Bonus: Scroll down for a video with Scott Napper, Senior Scientist at VIDO, and USask medical historians Simonne Horwitz and Erika Dyck.
Saskatchewan scientists are not alone in their struggle to beat back Covid-19. Researchers from all disciplines are united in the effort to not only control the pandemic, but to also understand our response to the disease.
Scott Napper, Professor in the department of biochemistry, microbiology and immunology at the University of Saskatchewan (USask) and Senior Scientist at the Vaccine and Infectious Disease Organization (VIDO) in Saskatoon, SK, is no stranger to infectious disease research, but he is taking on a new endeavour during the Covid-19 pandemic — co-teaching his first history course.
Napper will be delivering an interdisciplinary course on the history of infectious disease and vaccines alongside experienced medical historians Professor Simonne Horwitz and Professor Erika Dyck, who holds a Canada Research Chair in the history of health and social justice. The class is offered to undergraduate students at USask.
“We desperately need these interdisciplinary approaches in order to understand the causes and outcomes, but to also communicate them and make our communication resonate across broad and diverse audiences,” Dyck says.
As we approach one year of living within the restraints of Covid-19, many of us have looked to past pandemics as a way to help navigate the unique experience of living through one of the most disruptive global pandemics we have faced in a hundred years. But when it comes to pandemics, there appears to be no “one-size fits-all” definition. Instead, these events have wide variations in their impact, reach, and duration.
“What we saw with Covid-19 — the moment it was defined as a pandemic — was largely a judgement call,” Napper says. “It’s not like there is a specific number of people we are looking for and alarms go off and we say, ‘it’s now a pandemic.’ It’s more defined in general terms.”
Because of this, judging the severity of pandemics or predicting their impact may be difficult as it plays out in real time. But the cyclical nature of disease outbreaks allows us to respond to current or future threats by analyzing how we responded to similar threats in the past.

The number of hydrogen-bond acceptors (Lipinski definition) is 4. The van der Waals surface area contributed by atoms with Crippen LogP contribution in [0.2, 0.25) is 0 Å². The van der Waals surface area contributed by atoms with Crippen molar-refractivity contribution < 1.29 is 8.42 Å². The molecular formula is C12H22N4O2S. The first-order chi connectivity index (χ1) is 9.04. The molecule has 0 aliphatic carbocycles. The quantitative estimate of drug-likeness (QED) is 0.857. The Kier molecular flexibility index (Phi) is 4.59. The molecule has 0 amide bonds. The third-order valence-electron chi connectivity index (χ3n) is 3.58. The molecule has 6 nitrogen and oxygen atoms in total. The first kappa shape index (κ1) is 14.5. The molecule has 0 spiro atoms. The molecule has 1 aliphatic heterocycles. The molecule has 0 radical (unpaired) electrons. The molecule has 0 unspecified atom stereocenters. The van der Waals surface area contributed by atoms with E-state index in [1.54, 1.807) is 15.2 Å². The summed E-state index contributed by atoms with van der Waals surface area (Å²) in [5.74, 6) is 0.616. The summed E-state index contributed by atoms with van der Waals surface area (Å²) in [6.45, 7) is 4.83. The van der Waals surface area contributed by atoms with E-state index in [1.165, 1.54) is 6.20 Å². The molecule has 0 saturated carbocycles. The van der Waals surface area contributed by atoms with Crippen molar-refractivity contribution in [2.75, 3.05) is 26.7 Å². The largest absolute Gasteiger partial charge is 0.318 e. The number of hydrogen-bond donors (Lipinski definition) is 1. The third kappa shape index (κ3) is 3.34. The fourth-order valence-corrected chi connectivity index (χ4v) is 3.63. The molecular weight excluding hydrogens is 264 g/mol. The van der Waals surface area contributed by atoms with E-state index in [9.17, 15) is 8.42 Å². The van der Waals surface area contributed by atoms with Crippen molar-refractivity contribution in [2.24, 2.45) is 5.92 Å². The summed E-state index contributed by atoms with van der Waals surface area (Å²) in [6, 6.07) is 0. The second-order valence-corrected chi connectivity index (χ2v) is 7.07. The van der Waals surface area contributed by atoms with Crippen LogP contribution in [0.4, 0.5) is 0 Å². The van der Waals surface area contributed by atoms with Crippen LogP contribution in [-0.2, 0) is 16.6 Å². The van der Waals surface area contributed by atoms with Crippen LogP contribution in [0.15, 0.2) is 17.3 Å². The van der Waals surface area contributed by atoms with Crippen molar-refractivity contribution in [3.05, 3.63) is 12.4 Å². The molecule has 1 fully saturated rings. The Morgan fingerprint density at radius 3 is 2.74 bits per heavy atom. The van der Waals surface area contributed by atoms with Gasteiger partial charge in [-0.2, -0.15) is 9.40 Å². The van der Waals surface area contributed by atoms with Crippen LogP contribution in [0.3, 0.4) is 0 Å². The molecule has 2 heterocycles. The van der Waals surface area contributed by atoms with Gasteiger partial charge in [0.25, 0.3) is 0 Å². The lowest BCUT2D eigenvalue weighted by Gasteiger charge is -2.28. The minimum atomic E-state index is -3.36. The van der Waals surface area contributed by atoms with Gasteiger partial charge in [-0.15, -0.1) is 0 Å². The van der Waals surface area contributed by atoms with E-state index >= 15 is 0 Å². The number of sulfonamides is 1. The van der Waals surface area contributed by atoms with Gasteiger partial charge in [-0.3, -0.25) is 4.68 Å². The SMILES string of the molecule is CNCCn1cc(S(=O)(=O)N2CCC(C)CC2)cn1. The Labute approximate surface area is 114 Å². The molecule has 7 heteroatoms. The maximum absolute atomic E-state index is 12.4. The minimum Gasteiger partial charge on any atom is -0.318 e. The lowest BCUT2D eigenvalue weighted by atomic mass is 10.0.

Napper sees Covid-19 as a bit of a warning shot. As much as Covid-19 has affected us, he recognizes that this pandemic could have been infinitely worse.
“I hope this serves as a bit of a wake-up call. We are always setting the stage for these things to happen, for example: population density, movement, and destruction of the environment. This will happen again,” Napper warns.
Horwitz has done extensive work on the AIDS crisis and Ebola outbreaks in Africa. She sees that pandemics, epidemics, and isolated outbreaks tend to accentuate pre-existing cracks in societal foundations.
“Epidemics always bring out the fissures in society and often it’s the same fault lines,” Horwitz says, “It’s around race, it’s around gender, it’s around class and we see that in almost every epidemic or pandemic we have faced.”
Horwitz points out that a number of different issues which seem unrelated to Covid-19 — like the Black Lives Matter movement or the rise of Trumpism — are fed by the heightened stress of the pandemic. Recognising the way this stress plays out within our society is fundamentally important.
Horwitz says that we, as a society, have become so individualized – and so has the discourse around Covid-19. For the anti-mask and anti-lockdown protests, the message has centred around the idea that public health can’t or shouldn’t tell the public what to do. Yet the mandate of public health is to tell people what is good for society. As Horwitz puts it, we see our individual rights as paramount to group rights, which should not be the case.
Dyck points out that identities have become intertwined with the Covid-19 response.
“Other things have become merged with different Covid-19 narratives and different identities that involve the idea of ‘Us vs Them.’ Pandemics intensify the divisions that already exist and the mapping of political and Covid fears have given way to a gulf of ignorance,” Dyck explains.
As a historian, Dyck is also interested in how Covid-19 will be perceived in the future, especially among today’s children.
“I am fascinated with what mark this pandemic will leave on the way that we interact with each other. What will the kids remember from this period? What marks of compassion and caution will they carry with them for the rest of their lives? For some of the kids this is what they know, this is their normal and for most of us, I think, we still think of it as an aberration of normal,” Dyck says.Images: 1) “St. Louis Red Cross Motor Corps on duty during influenza epidemic (1918). Original from Library of Congress. Digitally enhanced by rawpixel. Original from Library of Congress. Digitally enhanced by rawpixel.” by Library of Congress is marked under CC0 1.0. 2) “To Prevent the Spread of Spanish Influenza …” by JFGryphon is marked under CC0 1.0.